Possible rotational symmetries in a Bravais lattice

Any 2- or 3-dimensional Bravais lattice will have at most the following rotational symmetries or their compositions:

Symmetry Angle of rotation
Identity $0$
2-fold $\pi$ 180°
3-fold $\frac{2\pi}{3}$ 120°
4-fold $\frac{\pi}{2}$ 90°
6-fold $\frac{\pi}{3}$ 60°

Every other rotational symmetry (e.g. 5-fold) is impossible in such a Bravais lattice, regardless of the lattice basis or the chosen rotation axis. This is also known as the Crystallographic restriction theorem.

Proof in three dimensions

Consider a Bravais lattice, a collection of points described as follows:

$$ \mathbf{x} = n_1 \mathbf{b}_1 + n_2 \mathbf{b}_2 + n_3 \mathbf{b}_3 $$

for $ n_1, n_2, n_3 \in \mathbb{Z} $ and some oblique basis $ \{\mathbf{b}_1, \mathbf{b}_2, \mathbf{b}_3\} $. This can be rewritten more compactly as:

$$ \mathbf{x} = \begin{bmatrix} \mathbf{b_1} & \mathbf{b_2} & \mathbf{b_3} \end{bmatrix} \begin{bmatrix} n_1 \\ n_2 \\ n_3 \end{bmatrix} = \hat{B}\mathbf{n} $$

Rotational symmetry means that if the points are rotated around some axis by angle $\theta$, they will exactly coincide with the original points. That is, they can be written in the same form as the original points. Representing the multiplication by premultiplication by the rotation matrix $\hat{R}_\theta$ yields:

$$ \hat{R}_\theta\mathbf{x} &= \hat{B}\mathbf{n}' $$

where $\mathbf{n}'$ is some new vector with integer components. Substituting $\mathbf{x} = \hat{B}\mathbf{n}$ and premultiplying both sides by $\hat{B}^{-1}$:

$$ \begin{align}
\hat{R}_\theta\hat{B}\mathbf{n} &= \hat{B}\mathbf{n}' \\
\hat{B}^{-1}\hat{R}_\theta\hat{B}\mathbf{n} &= \hat{B}^{-1}\hat{B}\mathbf{n}' \\
&= \mathbf{n}'
\end{align} $$

The matrix $\hat{B}^{-1}\hat{R}_\theta\hat{B}$ transforms one vector with integer components into another. Therefore, it must itself have only integer components and an integer trace. Furthermore, change of basis does not change the trace. Finally, the trace of any rotation matrix in three dimensions equals $1 + 2\cos{\theta}$. Putting this all together yields:

$$ \textup{Tr}(\hat{B}^{-1}\hat{R}_\theta\hat{B}) = \textup{Tr}(\hat{R}_\theta) = 1 + 2\cos{\theta} \in \mathbb{Z} $$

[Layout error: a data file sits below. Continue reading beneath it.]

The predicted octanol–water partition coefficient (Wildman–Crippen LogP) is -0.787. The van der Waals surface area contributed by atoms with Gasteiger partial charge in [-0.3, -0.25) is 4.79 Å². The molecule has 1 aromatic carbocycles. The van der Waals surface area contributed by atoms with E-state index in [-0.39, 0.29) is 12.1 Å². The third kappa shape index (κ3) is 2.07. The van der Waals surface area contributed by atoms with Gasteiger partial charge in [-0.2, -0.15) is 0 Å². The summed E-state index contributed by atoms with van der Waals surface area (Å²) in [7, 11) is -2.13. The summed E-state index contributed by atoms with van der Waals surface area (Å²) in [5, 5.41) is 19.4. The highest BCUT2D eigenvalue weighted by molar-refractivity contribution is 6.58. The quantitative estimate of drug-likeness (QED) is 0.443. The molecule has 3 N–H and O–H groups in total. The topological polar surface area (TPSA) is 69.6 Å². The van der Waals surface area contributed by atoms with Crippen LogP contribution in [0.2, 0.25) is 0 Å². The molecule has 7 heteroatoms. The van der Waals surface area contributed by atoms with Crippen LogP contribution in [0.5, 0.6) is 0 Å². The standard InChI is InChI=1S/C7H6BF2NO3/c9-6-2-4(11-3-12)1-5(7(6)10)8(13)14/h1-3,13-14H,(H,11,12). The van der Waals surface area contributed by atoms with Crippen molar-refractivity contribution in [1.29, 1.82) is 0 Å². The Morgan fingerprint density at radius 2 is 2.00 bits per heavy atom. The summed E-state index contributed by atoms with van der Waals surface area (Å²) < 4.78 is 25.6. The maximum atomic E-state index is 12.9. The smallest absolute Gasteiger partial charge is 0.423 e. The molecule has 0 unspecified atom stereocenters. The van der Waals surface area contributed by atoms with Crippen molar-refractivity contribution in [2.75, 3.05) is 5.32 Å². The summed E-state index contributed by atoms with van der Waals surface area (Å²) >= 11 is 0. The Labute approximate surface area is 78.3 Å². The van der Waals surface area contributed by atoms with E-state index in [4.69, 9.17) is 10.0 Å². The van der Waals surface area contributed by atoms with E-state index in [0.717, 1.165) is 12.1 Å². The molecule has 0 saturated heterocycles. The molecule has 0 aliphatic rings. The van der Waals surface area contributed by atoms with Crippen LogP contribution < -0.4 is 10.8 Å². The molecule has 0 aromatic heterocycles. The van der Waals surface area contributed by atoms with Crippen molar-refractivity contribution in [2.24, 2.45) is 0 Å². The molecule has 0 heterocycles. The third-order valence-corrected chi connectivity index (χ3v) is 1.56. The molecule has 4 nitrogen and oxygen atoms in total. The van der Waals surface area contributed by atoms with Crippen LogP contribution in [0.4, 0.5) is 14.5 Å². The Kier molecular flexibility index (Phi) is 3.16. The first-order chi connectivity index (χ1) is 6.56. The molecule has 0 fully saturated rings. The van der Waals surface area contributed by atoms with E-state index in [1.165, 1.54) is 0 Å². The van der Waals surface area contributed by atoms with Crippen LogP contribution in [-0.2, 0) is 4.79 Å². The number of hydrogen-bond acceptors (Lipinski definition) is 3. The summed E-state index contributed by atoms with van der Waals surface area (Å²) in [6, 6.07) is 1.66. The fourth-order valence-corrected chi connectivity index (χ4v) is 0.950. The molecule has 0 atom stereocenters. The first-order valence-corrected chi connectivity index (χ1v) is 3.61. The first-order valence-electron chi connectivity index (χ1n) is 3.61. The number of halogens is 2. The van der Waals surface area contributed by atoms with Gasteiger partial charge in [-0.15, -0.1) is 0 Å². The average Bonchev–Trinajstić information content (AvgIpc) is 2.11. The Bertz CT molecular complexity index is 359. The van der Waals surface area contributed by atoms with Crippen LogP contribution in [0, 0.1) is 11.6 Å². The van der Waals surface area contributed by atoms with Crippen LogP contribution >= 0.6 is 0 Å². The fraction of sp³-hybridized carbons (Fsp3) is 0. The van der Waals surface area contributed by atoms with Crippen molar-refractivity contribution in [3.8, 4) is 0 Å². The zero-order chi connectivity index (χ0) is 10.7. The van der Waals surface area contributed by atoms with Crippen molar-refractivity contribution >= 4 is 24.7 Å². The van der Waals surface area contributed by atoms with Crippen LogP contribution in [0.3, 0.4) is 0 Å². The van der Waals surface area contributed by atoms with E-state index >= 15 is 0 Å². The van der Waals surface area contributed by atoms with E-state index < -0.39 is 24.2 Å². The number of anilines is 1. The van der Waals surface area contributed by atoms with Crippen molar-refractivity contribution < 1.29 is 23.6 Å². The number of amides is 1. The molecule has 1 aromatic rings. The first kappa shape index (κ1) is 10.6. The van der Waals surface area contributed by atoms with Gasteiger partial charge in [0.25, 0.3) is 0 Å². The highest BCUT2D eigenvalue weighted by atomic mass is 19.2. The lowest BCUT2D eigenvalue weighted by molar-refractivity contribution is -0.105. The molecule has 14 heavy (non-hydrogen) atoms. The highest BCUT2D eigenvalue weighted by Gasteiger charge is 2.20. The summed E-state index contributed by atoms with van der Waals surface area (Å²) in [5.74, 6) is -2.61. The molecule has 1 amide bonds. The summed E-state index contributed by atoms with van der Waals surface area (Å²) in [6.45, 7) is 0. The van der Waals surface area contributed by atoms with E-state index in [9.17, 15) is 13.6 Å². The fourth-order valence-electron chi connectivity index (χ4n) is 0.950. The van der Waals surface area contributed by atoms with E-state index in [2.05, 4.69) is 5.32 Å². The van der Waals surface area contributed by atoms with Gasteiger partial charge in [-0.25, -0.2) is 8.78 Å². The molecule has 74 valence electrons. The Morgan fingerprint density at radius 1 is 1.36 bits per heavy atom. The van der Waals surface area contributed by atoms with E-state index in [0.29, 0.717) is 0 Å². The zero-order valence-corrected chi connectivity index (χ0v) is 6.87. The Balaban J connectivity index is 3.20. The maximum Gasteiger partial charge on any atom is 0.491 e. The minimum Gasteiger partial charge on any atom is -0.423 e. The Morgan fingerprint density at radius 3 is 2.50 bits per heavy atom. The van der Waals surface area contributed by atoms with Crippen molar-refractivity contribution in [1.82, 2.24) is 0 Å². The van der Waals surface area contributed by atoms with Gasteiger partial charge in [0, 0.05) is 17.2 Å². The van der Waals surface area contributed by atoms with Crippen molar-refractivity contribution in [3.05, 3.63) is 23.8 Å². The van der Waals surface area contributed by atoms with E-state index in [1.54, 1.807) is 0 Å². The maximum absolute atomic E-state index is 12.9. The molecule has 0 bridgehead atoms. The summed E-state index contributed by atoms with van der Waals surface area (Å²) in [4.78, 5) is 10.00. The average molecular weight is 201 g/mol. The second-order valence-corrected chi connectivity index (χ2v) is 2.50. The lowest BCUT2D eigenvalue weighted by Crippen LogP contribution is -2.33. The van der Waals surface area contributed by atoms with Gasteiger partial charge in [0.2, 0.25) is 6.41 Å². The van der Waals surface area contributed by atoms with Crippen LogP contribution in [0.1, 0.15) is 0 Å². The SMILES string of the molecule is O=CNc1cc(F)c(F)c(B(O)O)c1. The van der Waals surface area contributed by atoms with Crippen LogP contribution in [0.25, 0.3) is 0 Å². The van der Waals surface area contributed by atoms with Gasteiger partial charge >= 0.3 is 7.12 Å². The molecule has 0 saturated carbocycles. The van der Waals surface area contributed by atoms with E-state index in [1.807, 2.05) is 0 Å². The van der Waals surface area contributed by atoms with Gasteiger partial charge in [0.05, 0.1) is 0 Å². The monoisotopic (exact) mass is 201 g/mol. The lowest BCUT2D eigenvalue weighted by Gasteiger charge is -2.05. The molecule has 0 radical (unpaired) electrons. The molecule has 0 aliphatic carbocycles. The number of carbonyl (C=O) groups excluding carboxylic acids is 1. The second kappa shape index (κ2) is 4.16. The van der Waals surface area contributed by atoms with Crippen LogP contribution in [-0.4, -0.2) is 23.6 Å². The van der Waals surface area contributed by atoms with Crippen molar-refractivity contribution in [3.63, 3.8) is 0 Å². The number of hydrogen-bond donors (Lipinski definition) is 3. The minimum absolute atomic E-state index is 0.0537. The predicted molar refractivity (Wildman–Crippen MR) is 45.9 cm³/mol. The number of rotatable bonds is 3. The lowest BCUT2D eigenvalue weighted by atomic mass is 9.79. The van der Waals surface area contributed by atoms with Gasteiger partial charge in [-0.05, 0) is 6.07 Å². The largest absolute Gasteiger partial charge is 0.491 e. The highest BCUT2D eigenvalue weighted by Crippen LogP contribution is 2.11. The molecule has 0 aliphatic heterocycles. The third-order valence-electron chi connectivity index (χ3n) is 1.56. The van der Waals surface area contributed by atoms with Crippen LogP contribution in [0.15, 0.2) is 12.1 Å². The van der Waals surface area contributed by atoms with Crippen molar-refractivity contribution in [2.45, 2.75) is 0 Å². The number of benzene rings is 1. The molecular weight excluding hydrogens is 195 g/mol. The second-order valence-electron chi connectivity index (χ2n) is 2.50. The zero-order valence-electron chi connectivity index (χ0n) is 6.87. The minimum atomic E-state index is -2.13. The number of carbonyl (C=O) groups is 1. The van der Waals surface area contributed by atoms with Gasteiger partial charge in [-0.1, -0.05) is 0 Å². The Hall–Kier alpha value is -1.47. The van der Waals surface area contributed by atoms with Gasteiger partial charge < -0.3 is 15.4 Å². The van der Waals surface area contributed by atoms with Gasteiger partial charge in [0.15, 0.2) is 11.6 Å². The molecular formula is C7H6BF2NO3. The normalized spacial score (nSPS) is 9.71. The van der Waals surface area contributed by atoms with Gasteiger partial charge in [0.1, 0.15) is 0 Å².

Rewriting using $k \in \mathbb{Z}$ and knowing that $(\forall x \in \mathbb{R})(\cos{x} \in [-1, 1])$:

$$ \begin{align}
1 + 2\cos{\theta} &= k \\
\cos{\theta} &= \frac{1 + k}{2} \\
\cos{\theta} &\in \left\{-1, -\frac{1}{2}, 0, \frac{1}{2}, 1\right\}
\end{align} $$

Ignoring angles outside $[0, 2\pi)$ and solving for $\theta$:

$$ \begin{align}
(\cos{\theta} = -1) &\implies (\theta = \pi) \\
\left(\cos{\theta} = -\frac{1}{2}\right) &\implies \left(\theta = \frac{2\pi}{3}\right) \lor \left(\theta = \frac{4\pi}{3}\right) \\
(\cos{\theta} = 0) &\implies \left(\theta = \frac{\pi}{2}\right) \lor \left(\theta = \frac{3\pi}{2}\right)\\
\left(\cos{\theta} = \frac{1}{2}\right) &\implies \left(\theta = \frac{\pi}{3}\right) \lor \left(\theta = \frac{5\pi}{3}\right) \\
(\cos{\theta} = 1) &\implies (\theta = 0) \\
\end{align} $$

These are the angles from the table in the beginning of the article and their multiplies. For any $\theta$ not in this set of solutions, the trace of $\hat{B}^{-1}\hat{R}_\theta\hat{B}$ is a non-integer, the matrix itself necessarily has non-integer entries and the $\mathbf{n}'$ vector ends up with non-integer entries. This contradicts the premise, hence the restriction on possible $\theta$'s.

Proof in two dimensions

The proof is almost identical to the case in three dimensions. The only differences are:

  1. There's no $n_3$ or $\mathbf{b}_3$ (the appropriate expressions get shorter by a term).
  2. The trace of any 2D rotation matrix is $2\cos{\theta}$ (rather than $1 + 2\cos{\theta}$). The results are still the same, though.